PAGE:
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Private - at a price

Posted 11 December 2018 · Add Comment

Private aircraft ownership comes with its own set of considerations, all focused on maintaining airworthiness through planned and unplanned events. Chuck Grieve spoke to leading Middle East maintenance, repair and overhaul (MRO) operators for their insights.

The Middle East MRO market for business aircraft is recovering from a “significant” drop-off in demand seen at the end of 2017, mainly from the Saudi Arabian-installed base but also from visiting aircraft.
Nick Weber, maintenance director of ExecuJet Middle East in Dubai, said the tempo is “still not the same” year-on-year from 2017, when the market experienced a “significant uptick” from 2016.
“Markets are very price-sensitive,” he said. “At the moment, cost is definitely the driver for MRO decisions.
“The Middle East installed base gets a lot of offers from Europe and, to a certain extent, from Asia. We have to counter this with better services within the region, tailored offerings depending on fleet size, and ensuring our pricing is competitive.”
Competition is also increasing from original equipment manufacturers (OEMs) targeting the aftermarket for maintenance and servicing, he added. “This is putting pressure on authorised service facilities like ourselves. The OEM can offer preferential pricing on parts, warranty, supplemental type certificates (STCs), avionics upgrades – areas where we find it a lot more difficult to compete.”
European operators continue to use regional MROs, such as ExecuJet, for scheduled maintenance when their aircraft are in-region. “We still have to be very mindful of pricing,” said Weber, “otherwise the option of repositioning the aircraft back to Europe enters the picture”.
As Gama Aviation’s Oliver Hewson sees it, the major MRO challenge for business aircraft owners and operators in the region is the lack of infrastructure dedicated to business jets at large, popular, international airports.
Hewson, the company’s Middle East commercial manager, said Gama recognised an opportunity in that situation. “While other maintenance organisations have engineers committed to scheduled base inputs, with tight deadlines, we set up our aircraft on the ground (AOG) support service with a mobile unit of line engineers.”
Equipped with airside passes and appropriate visas for airports in the GCC region, the Gama team can mobilise from its line station at Sharjah International at short notice, weekends and holidays included, to rescue clients. Last year alone they handled AOG support in the Democratic Republic of Congo, Nigeria, Saudi Arabia, Jordan, Kuwait and Lebanon.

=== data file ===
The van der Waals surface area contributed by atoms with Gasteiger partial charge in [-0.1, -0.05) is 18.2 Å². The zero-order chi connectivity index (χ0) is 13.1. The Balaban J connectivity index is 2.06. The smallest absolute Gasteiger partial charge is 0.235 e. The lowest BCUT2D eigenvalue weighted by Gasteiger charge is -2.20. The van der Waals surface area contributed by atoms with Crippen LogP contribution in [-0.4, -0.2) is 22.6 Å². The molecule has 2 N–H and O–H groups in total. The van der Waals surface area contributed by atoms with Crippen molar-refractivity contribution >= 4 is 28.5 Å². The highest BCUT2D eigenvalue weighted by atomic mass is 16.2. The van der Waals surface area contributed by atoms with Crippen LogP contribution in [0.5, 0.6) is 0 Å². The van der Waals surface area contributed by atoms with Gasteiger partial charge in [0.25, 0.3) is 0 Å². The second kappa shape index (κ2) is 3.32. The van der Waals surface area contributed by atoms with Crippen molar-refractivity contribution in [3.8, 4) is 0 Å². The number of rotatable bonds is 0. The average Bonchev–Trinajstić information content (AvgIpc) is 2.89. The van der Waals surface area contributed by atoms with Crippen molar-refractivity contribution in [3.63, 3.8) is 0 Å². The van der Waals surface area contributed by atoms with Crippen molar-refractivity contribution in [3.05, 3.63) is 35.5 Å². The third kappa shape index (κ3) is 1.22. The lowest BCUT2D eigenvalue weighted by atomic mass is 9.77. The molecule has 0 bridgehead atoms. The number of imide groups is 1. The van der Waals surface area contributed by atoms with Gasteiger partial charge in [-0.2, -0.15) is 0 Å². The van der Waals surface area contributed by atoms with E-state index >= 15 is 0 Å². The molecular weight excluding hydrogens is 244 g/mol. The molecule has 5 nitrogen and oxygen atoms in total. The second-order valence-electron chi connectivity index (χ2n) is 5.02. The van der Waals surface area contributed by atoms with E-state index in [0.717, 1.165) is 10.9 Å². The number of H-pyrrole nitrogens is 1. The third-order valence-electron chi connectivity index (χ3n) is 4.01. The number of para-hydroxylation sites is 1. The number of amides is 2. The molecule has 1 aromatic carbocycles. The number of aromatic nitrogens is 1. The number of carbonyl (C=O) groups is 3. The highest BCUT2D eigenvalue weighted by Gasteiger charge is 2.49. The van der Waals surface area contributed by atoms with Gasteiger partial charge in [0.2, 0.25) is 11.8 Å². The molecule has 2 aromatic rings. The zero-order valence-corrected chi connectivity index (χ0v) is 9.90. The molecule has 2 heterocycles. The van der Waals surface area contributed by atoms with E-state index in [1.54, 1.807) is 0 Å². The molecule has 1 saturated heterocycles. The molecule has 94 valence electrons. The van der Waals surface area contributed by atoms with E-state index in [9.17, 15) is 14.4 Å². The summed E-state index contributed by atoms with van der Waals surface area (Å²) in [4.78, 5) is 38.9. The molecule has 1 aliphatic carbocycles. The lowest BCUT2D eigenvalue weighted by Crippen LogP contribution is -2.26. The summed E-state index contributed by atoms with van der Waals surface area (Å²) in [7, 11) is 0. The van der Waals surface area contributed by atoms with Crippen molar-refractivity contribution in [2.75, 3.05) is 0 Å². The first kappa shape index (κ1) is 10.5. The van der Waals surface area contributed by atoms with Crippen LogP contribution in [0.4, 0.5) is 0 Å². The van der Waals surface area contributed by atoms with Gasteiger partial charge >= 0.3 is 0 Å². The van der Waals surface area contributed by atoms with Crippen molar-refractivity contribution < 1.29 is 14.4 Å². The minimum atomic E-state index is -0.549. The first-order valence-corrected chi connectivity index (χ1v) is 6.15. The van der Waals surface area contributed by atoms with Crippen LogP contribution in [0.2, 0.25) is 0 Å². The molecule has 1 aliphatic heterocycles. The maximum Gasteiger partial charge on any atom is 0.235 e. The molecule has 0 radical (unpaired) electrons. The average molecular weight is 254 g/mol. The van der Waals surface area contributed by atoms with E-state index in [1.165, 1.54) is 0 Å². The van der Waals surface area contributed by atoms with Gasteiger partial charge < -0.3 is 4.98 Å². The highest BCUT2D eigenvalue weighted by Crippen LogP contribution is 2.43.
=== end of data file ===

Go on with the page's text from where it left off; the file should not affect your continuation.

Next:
“Our small regional team of engineers quickly earned a stellar reputation for AOG support in the Middle East and Africa, and is now supporting urgent defect rectification on a monthly basis, rescuing aircraft and their passengers from being stuck and grounded down route,” said Hewson.
“Perhaps the most memorable mission we had this year was to dispatch an engineer from the UAE to Kuwait within a matter of hours in order to fix a lavatory on a charter aircraft before they flew a very discerning VIP to Europe. Needless to say, the passenger and operator were very grateful for the fast response."
ExecuJet’s Weber said among the company’s business jet customers, who tend to be single-aircraft owners, there’s been an increase in the number of newer long-range wide-bodies, such as Global Express and Gulfstream models.
One quandary facing owners is balancing the lower cost of buying an older model aircraft with the higher cost of its maintenance.
Not understanding the market is a pitfall, especially for first-time owners, said Weber. Many “seem to be taken by surprise” at the cost of maintaining an aircraft through mandatory light and heavy checks, such as the 96-month inspection.
This can be problematic for an MRO if an owner thinks he’s being taken advantage of.
“We see owners approaching their aircraft MRO requirements as they would the servicing of a motor vehicle, where they may decide to skip one or delay it until a more convenient time. They don’t understand that, with an aircraft, you have to comply with all regulations and STCs.”
But, he added, the business aircraft industry in the Middle East has matured since ExecuJet opened its doors as an MRO in 2006, as have the management companies. “It’s an educational process,” he said. “Fewer owners now will let their multi-million-dollar aircraft stand outside at the mercy of the heat and climatic conditions we experience in the Gulf.”
Utilisation of business aircraft in the Middle East fleet tends to be seasonal, with activity peaking in the cooler winter months when there are more conferences and events to draw people to Europe and North America. The summer lull is compounded by a tendency of some owners to relocate themselves and their aircraft in Europe and Asia over that period.
 

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